Driving Log 3.0: KML to GeoPackage Conversion

(updated )

I’ve been maintaining my driving log since 2010, and a few years ago, I began storing my driving log in a KML file and exporting to KMZ. This was a big improvement over manually managing a bunch of GPX and KML files, as I’d been doing before. However, the KML/KMZ method ended up having a number of flaws:

Based on these experiences, I’ve decided to revisit my prior decision to use KML for my driving log data, and to use GeoPackage instead.

Driving Log and Output Files

When I refer to my driving log, I’m referring to my canonical driving data—that is, the main copy of all of my driving data that acts as the single “source of truth” for where I’ve driven. For the past few years, this was a single KML file.

Because different software or use cases prefer different file formats, I also use some output files. These are exported from the driving log—so changes to the canonical data should be reflected in the output files the next time they’re exported, but changes to the output files do not affect the driving log data. Usually, this is a KMZ file so that I can open it in Google Earth, but I’ve also exported to other formats such as GeoJSON depending on what I need it for.

Diagram showing a driving log file, flowing into an Export step, flowing into an output file.

The driving log holds the canonical driving data, and output files are exported from it.

GeoPackage vs. KML

GeoPackage is a standard for storing geographic data in an SQLite database. Since I’m storing a lot of data (in this case, coordinates and metadata for driving tracks), a database makes sense for my driving log. Since it’s SQLite, the database is an easy to manage single file that I can store locally.

KML is an XML-based geographic data format, and is natively used by Google Earth and Google Maps. As an XML file, the KML format can be opened in any text editor and read directly without further decoding. (KML also supports a zipped KMZ format, which requires unzipping before it can be opened in a text editor.)

Human Readability

One of the reasons I originally chose KML over GeoPackage was because KML was human readable (and human-editable) in a text editor, while GeoPackage was a binary format that required special software to open. I initially was thinking that I’d need to do manual editing of coordinates, or that I’d want to search for particular coordinates within my driving log, so a human-readable format seemed logical.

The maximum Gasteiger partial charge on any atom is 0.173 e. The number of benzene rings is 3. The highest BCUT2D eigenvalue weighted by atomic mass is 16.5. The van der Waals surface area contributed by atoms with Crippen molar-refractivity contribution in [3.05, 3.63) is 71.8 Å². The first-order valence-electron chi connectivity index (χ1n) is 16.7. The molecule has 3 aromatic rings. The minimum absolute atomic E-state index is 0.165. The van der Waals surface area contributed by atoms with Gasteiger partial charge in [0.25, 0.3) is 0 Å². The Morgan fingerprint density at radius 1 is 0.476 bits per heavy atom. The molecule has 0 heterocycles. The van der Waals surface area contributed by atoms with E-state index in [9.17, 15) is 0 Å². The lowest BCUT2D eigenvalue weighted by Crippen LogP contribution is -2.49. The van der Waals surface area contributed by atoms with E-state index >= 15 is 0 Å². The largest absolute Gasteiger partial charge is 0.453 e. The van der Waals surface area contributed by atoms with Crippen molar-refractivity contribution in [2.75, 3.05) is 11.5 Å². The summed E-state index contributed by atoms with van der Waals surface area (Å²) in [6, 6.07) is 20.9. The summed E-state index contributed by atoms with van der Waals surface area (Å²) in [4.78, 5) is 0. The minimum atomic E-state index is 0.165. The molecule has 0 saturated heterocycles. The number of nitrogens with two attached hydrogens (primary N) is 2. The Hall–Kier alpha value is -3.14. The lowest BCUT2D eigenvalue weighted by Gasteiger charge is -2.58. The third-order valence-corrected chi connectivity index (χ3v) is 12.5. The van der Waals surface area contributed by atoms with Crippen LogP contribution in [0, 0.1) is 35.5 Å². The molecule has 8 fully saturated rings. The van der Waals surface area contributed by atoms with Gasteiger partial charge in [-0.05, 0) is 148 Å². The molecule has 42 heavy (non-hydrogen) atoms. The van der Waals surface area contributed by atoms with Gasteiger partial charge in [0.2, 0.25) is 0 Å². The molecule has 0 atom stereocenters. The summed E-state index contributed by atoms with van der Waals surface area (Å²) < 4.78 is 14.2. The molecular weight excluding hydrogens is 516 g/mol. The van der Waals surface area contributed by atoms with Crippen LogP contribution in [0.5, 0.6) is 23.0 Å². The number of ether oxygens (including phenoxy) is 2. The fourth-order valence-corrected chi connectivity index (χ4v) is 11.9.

Ultimately, I never really ended up reading coordinates from my KML driving log directly, and editing coordinates manually was so tedious that I would always write a Python script for editing them instead. If I did end up needing to read coordinates, it’s easy enough to convert GeoPackage geometries to human-readable coordinate strings with QGIS or geopandas. Having a human-readable XML file such as KML didn’t turn out to be as important as I originally thought, and I no longer consider it to be a requirement for my driving log.

Editing Geometry and Attributes

Google Earth has limited abilities to edit KML/KMZ files. It’s possible to create and move geometries, and edit names and descriptions. However, doing complex geometric operations such as closing gaps in adjacent tracks isn’t feasible, nor is editing custom attributes.

I was able to solve the closing track gaps issue by using subfolders in my KML driving log file; these served as a signal that tracks within a subfolder should be treated as a single line when I was exporting an output file to KMZ. Of course, this meant that I now needed to have a separate output file to see the combined tracks, when a main reason for using KML in the first place had been so I could open my driving log directly in Google Earth without needing to export an output file.